Microsoft has reportedly stopped accepting new customers for some UK-based services, as server shortages hit its data center rollout.
The Telegraph reports that Microsoft's two British regions, UK South and UK West, have stopped accepting new customers for Cosmos DB and virtual machines.
In a message seen by the publication to managed services provider QuoStar, Microsoft said: “Unfortunately, due to high demand in this region (UK South), we are not able to approve your request at this time."
The message offered a “bi-monthly” update on whether services would be available in future.
The Telegraph tries to pin the blame for the lack of service on the headline-grabbing Ukraine war, saying that it is due to the company agreeing to host "Ukraine’s entire government on its remote servers."
This is not entirely accurate. Following Russia's unprovoked invasion, Ukraine first shifted data to its safer western edge, before moving much to an unidentified private cloud service in Poland. It is also negotiating with France and Estonia for a similar deal.
Some Ukrainian government services have indeed moved to Microsoft Azure, with the company claiming it has helped shift 16 of the 17 government ministries to the cloud - with Microsoft president Brad Smith saying the load is spread across Europe.
The scale of the hosting was not disclosed, but Microsoft previously said that its tech support to the Ukrainian government - which also includes AI tools and cybersecurity - totals around $100 million. Microsoft has spent more than $12 billion on its European data centers over the last two years.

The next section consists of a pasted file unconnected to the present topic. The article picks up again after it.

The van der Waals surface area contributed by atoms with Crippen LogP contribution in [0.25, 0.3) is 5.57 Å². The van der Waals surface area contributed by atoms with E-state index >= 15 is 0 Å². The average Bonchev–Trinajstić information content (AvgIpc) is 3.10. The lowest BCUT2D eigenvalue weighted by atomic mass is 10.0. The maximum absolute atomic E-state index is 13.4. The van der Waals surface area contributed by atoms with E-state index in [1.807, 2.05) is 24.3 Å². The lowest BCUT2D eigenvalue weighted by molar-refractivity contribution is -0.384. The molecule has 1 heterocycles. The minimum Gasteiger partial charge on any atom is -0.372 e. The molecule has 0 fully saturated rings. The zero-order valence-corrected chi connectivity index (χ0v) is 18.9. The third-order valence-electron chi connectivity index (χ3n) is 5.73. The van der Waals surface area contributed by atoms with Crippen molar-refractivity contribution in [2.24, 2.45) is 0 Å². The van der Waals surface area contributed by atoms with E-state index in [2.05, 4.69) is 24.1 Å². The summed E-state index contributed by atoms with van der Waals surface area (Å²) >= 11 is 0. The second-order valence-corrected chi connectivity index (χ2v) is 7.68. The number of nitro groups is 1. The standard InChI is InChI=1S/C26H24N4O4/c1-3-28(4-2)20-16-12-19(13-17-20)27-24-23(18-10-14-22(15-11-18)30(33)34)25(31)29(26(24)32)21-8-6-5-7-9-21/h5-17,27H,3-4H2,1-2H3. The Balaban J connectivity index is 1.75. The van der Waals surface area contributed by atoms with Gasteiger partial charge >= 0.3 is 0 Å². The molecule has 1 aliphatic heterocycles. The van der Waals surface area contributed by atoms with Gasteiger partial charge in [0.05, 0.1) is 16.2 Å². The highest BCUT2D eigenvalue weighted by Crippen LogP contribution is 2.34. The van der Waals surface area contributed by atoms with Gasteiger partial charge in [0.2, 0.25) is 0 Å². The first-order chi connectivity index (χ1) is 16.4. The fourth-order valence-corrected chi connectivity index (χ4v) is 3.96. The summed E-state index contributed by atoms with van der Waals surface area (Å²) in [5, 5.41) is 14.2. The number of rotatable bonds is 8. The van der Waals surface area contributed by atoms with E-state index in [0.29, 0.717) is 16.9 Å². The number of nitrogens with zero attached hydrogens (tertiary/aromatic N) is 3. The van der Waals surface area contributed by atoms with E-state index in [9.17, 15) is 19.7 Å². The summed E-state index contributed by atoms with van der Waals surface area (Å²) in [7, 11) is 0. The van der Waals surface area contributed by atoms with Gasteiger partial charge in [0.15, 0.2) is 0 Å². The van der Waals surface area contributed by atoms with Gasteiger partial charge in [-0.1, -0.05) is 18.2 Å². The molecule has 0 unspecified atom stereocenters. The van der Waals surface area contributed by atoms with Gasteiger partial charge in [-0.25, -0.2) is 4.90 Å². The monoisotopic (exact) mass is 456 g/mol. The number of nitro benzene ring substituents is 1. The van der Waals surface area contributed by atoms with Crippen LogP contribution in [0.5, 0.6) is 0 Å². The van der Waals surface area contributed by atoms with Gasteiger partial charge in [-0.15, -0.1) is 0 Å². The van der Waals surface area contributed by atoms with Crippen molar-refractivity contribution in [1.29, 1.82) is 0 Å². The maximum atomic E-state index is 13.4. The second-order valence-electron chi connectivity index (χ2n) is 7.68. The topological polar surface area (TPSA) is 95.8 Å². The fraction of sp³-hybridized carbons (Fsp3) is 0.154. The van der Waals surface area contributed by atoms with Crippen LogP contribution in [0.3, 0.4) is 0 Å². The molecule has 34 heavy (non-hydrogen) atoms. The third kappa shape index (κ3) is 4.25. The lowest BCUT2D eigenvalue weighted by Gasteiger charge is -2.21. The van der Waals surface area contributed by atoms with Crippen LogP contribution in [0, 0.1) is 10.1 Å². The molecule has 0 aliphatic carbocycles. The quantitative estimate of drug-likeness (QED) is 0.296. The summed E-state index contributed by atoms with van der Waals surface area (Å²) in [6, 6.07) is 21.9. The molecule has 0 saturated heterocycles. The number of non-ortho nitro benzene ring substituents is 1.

While the addition of the Ukrainian government and corporate workloads will have added further strain to Microsoft's European data centers, the cloud provider is struggling with a wider supply issue.
Last week, The Information reported that Microsoft data centers around the world operating with limited server capacity available to customers amid a global server supply shortage.
More than two dozen data centers are operating with limited server capacity available to customers, with server capacity at more than half a dozen Azure data centers expected to remain constrained until early next year.
The data center industry has been hit by widespread supply shortages across the spectrum, in particular semiconductors. Chip shortages are expected to continue for years, and have slowed server rollouts in data centers around the world. Among them was video game publisher Square Enix, which could not launch data centers due to server shortages, rendering the popular game Final Fantasy XIV inaccessible for many.
A Microsoft spokesperson told DCD: “Across the globe, we have seen unprecedented growth in the cloud. With this surge, coupled with macro trends impacting the whole industry, we’ve taken steps to address customer increases in capacity while also expediting server deployment in our data centers.
"Our priority remains ensuring business continuity for customers. In addition to managing and planning for growth, we actively load balance as needed. If it does become necessary to put capacity restrictions in place, we will first restrict trials and internal workloads to prioritize growth of existing customers.”